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  30. Is DC a "safer" place to live now? Just over the weekend there was a brutal murder in Georgetown that is supposedly a safe neighborhood. I have enough friends telling me their horror stories to make me think twice about living in DC (one who is a big guy over 6' 190 got jumped walking home fr. union station, one got robbed twice in U street at gun point, one whose car was broken into several times, etc.) Also couple weeks ago some tourists were robbed near the Mall area that's supposedly the safest area. I have seen some questionable "elements" hanging out in the MCI center area that I don't know if I'll feel safe living in that area.

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  31. This seriously is the angriest blog out there...not the posts, which seem relatively harmless and are obviously the author's opinion, but the comments - some of the "housing heads" are amongst the angriest, nastiest folk in the blog world. If you have a point to make, can't you just make it without nasty comments? or do you just not have a point to make?

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  32. Thierri, Bubble Head #8952July 11, 2006 1:13 PM

    The bitter realtors are angry because they know they soon will be going back to waiting tables.

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  33. DC_Too said...

    I agree with Lance. This previously unkown neighborhood has received a lot of recent press coverage with the murder of a wheelchair-bound mayoral candidate - shot to death a few days ago while sitting in a small park with a friend who is hospitalized in critical condition also with gunshot wounds. It is very sad.

    First off the guy shot to death was not in that neighborhood. Second, I think the guy in the wheel chair was shot after midnight. In addition, he was shot 7 times. That leads me to think that he was shot over some feud or argument. Few criminals have a good enough aim to hit someone seven times from a distance. As such, this was likely a up close and personal grudge killing. Not to make light of the killing. But criminals tend to kill each other. I am more disturbed by the G'town killing than the guy in the wheelchair. That was disturbing due to it being so random and unprovoked.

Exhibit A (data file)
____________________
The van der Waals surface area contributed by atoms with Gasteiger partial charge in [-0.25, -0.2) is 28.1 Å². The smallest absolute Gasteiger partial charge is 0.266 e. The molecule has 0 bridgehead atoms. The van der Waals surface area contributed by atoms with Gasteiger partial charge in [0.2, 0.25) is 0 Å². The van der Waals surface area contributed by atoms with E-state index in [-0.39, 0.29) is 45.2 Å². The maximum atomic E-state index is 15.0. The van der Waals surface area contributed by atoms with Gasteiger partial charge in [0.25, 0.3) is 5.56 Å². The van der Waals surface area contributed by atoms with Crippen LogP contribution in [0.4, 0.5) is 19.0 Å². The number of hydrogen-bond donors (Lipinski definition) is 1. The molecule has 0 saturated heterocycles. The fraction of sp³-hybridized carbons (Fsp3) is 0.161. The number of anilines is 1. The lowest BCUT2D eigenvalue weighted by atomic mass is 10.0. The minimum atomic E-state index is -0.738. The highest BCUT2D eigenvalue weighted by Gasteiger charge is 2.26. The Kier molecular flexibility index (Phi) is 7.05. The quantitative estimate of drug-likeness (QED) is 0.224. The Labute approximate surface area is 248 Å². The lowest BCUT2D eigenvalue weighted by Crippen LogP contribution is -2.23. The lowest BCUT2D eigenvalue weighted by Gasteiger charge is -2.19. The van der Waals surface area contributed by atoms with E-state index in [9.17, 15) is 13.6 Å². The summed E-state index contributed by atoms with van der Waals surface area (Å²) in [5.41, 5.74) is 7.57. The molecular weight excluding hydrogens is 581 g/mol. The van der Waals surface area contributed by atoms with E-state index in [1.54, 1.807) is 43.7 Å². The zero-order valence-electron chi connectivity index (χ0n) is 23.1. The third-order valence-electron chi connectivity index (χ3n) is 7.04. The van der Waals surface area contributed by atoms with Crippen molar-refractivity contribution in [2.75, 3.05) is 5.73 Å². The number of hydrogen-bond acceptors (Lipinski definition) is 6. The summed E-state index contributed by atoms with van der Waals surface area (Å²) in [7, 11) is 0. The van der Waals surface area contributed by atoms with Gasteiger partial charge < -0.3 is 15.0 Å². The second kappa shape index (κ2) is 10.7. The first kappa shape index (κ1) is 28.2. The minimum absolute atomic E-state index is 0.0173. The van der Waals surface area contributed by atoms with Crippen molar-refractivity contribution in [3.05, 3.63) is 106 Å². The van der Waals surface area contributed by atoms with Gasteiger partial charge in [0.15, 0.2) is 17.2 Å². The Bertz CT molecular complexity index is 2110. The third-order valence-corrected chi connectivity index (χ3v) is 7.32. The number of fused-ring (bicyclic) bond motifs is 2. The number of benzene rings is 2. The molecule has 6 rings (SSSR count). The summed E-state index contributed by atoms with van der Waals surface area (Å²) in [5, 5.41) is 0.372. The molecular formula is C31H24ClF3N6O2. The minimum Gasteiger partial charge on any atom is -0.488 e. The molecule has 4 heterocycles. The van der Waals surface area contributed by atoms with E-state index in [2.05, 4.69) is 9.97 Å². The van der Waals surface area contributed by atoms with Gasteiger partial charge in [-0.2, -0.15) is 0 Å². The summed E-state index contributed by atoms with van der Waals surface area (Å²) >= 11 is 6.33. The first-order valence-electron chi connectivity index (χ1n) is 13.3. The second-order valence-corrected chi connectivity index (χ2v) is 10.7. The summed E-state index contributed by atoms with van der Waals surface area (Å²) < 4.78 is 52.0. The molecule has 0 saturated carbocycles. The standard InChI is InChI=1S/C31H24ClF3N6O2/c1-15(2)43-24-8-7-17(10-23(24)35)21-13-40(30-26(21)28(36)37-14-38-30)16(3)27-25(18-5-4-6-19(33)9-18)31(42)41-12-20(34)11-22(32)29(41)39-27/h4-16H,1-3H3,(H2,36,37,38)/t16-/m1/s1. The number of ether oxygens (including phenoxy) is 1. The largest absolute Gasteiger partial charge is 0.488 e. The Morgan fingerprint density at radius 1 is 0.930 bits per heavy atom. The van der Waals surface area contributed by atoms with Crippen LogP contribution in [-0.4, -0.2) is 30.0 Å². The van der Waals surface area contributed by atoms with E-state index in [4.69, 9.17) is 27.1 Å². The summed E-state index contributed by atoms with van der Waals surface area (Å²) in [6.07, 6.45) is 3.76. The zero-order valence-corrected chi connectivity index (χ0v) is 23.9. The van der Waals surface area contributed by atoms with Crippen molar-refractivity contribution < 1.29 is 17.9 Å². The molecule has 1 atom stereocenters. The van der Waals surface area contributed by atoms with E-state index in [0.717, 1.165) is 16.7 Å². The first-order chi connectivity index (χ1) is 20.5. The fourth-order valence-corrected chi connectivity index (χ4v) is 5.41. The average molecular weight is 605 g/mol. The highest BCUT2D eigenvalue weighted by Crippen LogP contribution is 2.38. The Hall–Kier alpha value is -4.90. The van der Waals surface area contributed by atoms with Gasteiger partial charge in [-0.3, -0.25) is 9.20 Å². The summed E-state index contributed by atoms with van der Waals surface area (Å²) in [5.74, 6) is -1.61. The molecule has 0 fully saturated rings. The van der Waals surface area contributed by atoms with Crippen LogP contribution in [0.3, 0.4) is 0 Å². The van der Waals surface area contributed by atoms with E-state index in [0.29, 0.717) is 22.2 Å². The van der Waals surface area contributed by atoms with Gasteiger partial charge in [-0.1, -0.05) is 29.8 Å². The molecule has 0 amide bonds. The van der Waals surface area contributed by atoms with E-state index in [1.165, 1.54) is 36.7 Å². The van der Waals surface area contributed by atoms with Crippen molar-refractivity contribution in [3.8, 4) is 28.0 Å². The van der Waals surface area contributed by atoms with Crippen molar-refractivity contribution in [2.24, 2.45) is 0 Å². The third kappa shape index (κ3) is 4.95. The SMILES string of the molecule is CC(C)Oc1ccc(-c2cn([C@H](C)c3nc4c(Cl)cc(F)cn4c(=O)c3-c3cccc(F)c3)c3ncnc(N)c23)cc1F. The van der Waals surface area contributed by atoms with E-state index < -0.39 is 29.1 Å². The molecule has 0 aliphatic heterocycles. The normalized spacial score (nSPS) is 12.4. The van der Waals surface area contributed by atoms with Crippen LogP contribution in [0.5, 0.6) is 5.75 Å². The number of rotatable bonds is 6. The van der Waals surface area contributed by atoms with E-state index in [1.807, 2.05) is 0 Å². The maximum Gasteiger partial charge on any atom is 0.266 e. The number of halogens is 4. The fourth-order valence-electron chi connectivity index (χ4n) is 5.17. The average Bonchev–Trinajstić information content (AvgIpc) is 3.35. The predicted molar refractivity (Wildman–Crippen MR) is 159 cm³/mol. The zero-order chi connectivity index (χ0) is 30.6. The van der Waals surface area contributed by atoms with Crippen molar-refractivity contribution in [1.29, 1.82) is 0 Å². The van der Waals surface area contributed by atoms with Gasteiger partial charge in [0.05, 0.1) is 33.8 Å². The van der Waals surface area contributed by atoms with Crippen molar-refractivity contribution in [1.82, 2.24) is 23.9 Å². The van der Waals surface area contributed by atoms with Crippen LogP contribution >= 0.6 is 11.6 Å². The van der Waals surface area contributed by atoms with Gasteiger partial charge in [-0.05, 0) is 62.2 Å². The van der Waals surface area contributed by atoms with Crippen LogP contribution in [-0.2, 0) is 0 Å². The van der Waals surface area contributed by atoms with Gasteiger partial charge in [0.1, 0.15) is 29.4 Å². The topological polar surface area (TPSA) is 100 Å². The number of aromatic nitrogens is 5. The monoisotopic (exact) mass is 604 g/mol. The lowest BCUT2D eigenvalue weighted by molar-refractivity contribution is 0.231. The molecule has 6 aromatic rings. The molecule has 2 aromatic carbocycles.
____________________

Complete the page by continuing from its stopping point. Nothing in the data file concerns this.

Here is a better question for the bubbleheads. Do you think all these new condos will eventually be sold? And for how much? I am bearish on the condo market. With that said, I feel that they will get sold. And the people able to afford them at the eventual clearing price will not the same type of people that were there initially. And the city will benefit from a more progressive neighborhood replacing one of lower income people. That is undeniable. Harris Teeter's and the other grocery stores opening in these areas are not stupid. They spend countless hours researching the market before they commit.

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  34. Thierri, Bubble Head #8952July 11, 2006 1:24 PM

    The home-debtors that move in there will be picked off one by one by random violent crimes. The condos will revert to rentals and will be filled by section 8 people.

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  35. Anonymous said...
    "And please, remember: you and your car with out of state plates are welcome to stay OUT of DC as often as possible. Thanks."

    What state is DC in again?

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  36. section 8, the worst thing to happen in maryland ever. The onset of communism. Lets take from the people who work hard for their money and give it to people who haven't. Seems fair.

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  37. Nathan - that is a fair question. I think the answer will depend on how far along these projects are when things go really sour. Some could just get boarded up until the next upswing, or converted for other uses, like, say, job re-training for realtors.

    BWAHAHAHAHAHAHAHAHA!!!!

    Seriously though, this has degenerated into a shouting match between the housing heads, who accuse the bubble heads of predicting a Mad Max-like scenario in which the Mongal hoards converge upon DC and the rest of America to enslave and exploit our over-housed women, and the bubble heads, who accuse the housing heads of desparate and shameless promotion of inflated real estate prices for their own personal gain.

    Truth of the matter, IMHO, is that we have had an unprecedented run-up that is going to run-down. It will be painful, very painful if your livelihood is directly tied to real estate, but things will eventually get better and all the condos will someday be lived in and enjoyed.

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  38. The district is in a real condo mania.

    The volume is mind-boggling.

    http://dccityspaces.com/b/search.jsp

    http://www.dclofts.com/newcondosdirectory.html

    It keeps adding housing units, keeps losing residents.
    The two of them together should make a
    spectacular crash in the DC condo market.

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  39. There is no way that people can afford $400K condos all over DC. There are not enough people to support all this growth at these insane prices. You're going to see a very ugly crash in the condo market in DC, and you're kidding yourself if you think all of these condos are actually going to sell. At a certain point, if they haven't sold most of the units, it costs the management company less to simply board up the building and walk away.